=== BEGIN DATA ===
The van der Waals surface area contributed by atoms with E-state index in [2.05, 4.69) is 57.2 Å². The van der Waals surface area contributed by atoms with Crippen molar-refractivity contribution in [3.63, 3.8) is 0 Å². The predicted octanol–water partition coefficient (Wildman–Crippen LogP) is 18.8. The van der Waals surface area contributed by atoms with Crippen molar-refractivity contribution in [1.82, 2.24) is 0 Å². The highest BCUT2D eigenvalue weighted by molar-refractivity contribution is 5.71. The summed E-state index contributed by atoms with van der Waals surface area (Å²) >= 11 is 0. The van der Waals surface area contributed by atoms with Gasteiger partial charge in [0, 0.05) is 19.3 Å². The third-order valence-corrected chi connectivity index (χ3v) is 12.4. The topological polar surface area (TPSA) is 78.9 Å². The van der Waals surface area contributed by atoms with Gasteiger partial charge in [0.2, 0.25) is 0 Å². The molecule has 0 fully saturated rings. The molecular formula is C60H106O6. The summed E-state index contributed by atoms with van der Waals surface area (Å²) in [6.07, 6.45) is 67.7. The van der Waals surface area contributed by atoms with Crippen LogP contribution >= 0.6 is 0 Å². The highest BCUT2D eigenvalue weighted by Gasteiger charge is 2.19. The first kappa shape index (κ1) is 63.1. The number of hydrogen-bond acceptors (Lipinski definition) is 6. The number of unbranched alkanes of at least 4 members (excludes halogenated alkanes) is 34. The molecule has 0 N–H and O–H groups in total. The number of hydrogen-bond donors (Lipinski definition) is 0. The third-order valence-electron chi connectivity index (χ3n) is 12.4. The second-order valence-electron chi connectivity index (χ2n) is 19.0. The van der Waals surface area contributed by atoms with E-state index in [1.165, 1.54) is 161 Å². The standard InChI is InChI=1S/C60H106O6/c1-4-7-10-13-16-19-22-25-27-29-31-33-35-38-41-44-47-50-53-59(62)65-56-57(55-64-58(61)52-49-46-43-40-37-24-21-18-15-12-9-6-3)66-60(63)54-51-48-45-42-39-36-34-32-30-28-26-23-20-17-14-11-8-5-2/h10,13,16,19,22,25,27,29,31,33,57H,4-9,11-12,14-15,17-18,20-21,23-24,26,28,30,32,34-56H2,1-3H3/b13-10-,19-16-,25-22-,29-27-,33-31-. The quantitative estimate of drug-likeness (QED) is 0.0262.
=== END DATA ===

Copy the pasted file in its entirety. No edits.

The van der Waals surface area contributed by atoms with E-state index in [2.05, 4.69) is 57.2 Å². The van der Waals surface area contributed by atoms with Crippen molar-refractivity contribution in [3.63, 3.8) is 0 Å². The predicted octanol–water partition coefficient (Wildman–Crippen LogP) is 18.8. The van der Waals surface area contributed by atoms with Crippen molar-refractivity contribution in [1.82, 2.24) is 0 Å². The highest BCUT2D eigenvalue weighted by molar-refractivity contribution is 5.71. The summed E-state index contributed by atoms with van der Waals surface area (Å²) >= 11 is 0. The van der Waals surface area contributed by atoms with Gasteiger partial charge in [0, 0.05) is 19.3 Å². The third-order valence-corrected chi connectivity index (χ3v) is 12.4. The topological polar surface area (TPSA) is 78.9 Å². The van der Waals surface area contributed by atoms with Gasteiger partial charge in [0.2, 0.25) is 0 Å². The molecule has 0 fully saturated rings. The molecular formula is C60H106O6. The summed E-state index contributed by atoms with van der Waals surface area (Å²) in [6.07, 6.45) is 67.7. The van der Waals surface area contributed by atoms with Crippen LogP contribution >= 0.6 is 0 Å². The highest BCUT2D eigenvalue weighted by Gasteiger charge is 2.19. The first kappa shape index (κ1) is 63.1. The number of hydrogen-bond acceptors (Lipinski definition) is 6. The number of unbranched alkanes of at least 4 members (excludes halogenated alkanes) is 34. The molecule has 0 N–H and O–H groups in total. The number of hydrogen-bond donors (Lipinski definition) is 0. The third-order valence-electron chi connectivity index (χ3n) is 12.4. The second-order valence-electron chi connectivity index (χ2n) is 19.0. The van der Waals surface area contributed by atoms with E-state index in [1.165, 1.54) is 161 Å². The standard InChI is InChI=1S/C60H106O6/c1-4-7-10-13-16-19-22-25-27-29-31-33-35-38-41-44-47-50-53-59(62)65-56-57(55-64-58(61)52-49-46-43-40-37-24-21-18-15-12-9-6-3)66-60(63)54-51-48-45-42-39-36-34-32-30-28-26-23-20-17-14-11-8-5-2/h10,13,16,19,22,25,27,29,31,33,57H,4-9,11-12,14-15,17-18,20-21,23-24,26,28,30,32,34-56H2,1-3H3/b13-10-,19-16-,25-22-,29-27-,33-31-. The quantitative estimate of drug-likeness (QED) is 0.0262.